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Trucking companies should take note of Walmart's new driver recruitment strategy

Walmart truck
Walmart now offers an associate-to-driver training program to boost its driver force.

Companies have been trying different ways to offset the impacts of the driver shortage across the trucking industry – from the ages old sign-on bonus to implementing technology that increases uptime and increases automation to improve existing driver satisfaction.

Major retail corporation Walmart recently launched a new approach: recruiting from an existing pool of workers by enticing them with a greater salary than an hourly wage of $17.50.

The company recently completed a pilot of its 12-week truck driver training program that trained 56 new truck drivers it recruited from a group of associates in California and Delaware. It has now expanded that associate-to-driver program to more than 400 stores, distribution centers and other locations with a goal to recruit 400 to 800 drivers for its private fleet from within its existing employee base.

At face value, this benefits Walmart, but the industry as a whole could also see some benefit. After all, it’s creating more CDL holders on a large corporation’s dime.

Granted, I’m sure Walmart has a contract with these employees requiring they work for the retailer for a certain time period, but once that’s up, they could seek employment across the industry.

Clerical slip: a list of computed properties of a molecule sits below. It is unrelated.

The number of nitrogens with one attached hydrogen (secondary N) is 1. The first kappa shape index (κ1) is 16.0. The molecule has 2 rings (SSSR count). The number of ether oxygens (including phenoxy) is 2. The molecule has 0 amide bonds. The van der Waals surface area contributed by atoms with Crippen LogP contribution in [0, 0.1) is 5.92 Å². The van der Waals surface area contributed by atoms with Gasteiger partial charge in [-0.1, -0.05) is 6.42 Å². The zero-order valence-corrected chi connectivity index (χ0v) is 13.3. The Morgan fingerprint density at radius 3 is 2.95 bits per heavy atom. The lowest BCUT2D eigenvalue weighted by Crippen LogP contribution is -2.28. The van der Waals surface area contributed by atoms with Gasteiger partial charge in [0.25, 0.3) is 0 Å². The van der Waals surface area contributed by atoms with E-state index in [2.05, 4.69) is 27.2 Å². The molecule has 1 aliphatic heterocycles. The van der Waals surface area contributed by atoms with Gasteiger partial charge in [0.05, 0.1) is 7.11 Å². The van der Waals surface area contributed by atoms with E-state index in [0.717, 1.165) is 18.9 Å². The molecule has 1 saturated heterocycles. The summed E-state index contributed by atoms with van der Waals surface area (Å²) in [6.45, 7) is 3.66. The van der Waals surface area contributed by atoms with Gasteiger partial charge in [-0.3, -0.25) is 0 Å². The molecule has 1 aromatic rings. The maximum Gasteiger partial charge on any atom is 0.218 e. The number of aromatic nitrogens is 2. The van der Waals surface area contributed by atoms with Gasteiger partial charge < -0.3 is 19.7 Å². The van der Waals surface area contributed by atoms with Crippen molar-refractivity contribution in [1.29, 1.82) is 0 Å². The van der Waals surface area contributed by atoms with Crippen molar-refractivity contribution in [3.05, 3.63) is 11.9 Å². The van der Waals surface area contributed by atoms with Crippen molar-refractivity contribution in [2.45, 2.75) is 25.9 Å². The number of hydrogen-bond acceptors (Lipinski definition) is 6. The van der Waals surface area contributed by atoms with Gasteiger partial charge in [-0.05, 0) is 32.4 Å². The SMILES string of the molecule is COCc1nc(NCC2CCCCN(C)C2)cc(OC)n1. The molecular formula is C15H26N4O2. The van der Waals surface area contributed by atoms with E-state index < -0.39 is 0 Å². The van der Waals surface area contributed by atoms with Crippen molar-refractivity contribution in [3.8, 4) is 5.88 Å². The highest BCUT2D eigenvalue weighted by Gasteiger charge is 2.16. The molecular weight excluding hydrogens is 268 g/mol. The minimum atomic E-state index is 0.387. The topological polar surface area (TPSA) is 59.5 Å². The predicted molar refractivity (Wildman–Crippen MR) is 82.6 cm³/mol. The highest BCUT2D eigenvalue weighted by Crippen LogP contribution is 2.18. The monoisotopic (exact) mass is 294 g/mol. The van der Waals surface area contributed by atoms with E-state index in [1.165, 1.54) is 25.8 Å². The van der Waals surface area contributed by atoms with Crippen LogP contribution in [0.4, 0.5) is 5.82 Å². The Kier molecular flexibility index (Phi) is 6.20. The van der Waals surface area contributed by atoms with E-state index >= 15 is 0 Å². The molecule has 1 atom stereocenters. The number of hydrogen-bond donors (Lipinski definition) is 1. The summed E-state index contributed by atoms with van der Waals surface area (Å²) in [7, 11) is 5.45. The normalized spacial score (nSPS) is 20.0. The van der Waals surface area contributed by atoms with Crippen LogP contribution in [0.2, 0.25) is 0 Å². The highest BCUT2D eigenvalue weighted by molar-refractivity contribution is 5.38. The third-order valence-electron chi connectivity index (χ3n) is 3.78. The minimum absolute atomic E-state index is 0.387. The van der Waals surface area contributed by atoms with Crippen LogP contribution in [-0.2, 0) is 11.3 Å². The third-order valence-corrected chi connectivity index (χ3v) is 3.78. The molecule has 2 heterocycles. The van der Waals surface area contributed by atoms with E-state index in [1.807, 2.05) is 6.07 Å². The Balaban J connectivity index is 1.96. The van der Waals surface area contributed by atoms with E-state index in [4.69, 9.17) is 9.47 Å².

But more than that, it’s a strategy others – retailers, distributors and even trucking companies – could learn from and implement in some way.

Oftentimes, trucking talent shifts from the cab to the terminal along their career path – from driver to recruiter for example. But trucking companies could consider vice versa, offering a program like Walmart’s to terminal-based employees.

Boeing does this with its employees, recruiting from all areas. A friend of mine who works in accounting at Boeing called me the other day to ask about the process of obtaining a private pilot’s license (I’ve looked into it). Boeing will pay for her to earn her pilot’s license. Color me jealous!

This type of program at a trucking company could open a pipeline for talent; bring on a diesel mechanic assistant – or even an administrative assistant – and train them up to become a driver. It’s enticing because they can go from a minimum-wage salary to triple the earning potential without having to foot the bill. It’s also often easier to attract low-skill workers to these lower-level positions than it is to find drivers, especially considering many trucking companies are based in rural areas that have more labor than jobs.

It's worth considering whether a similar type of program could benefit your company.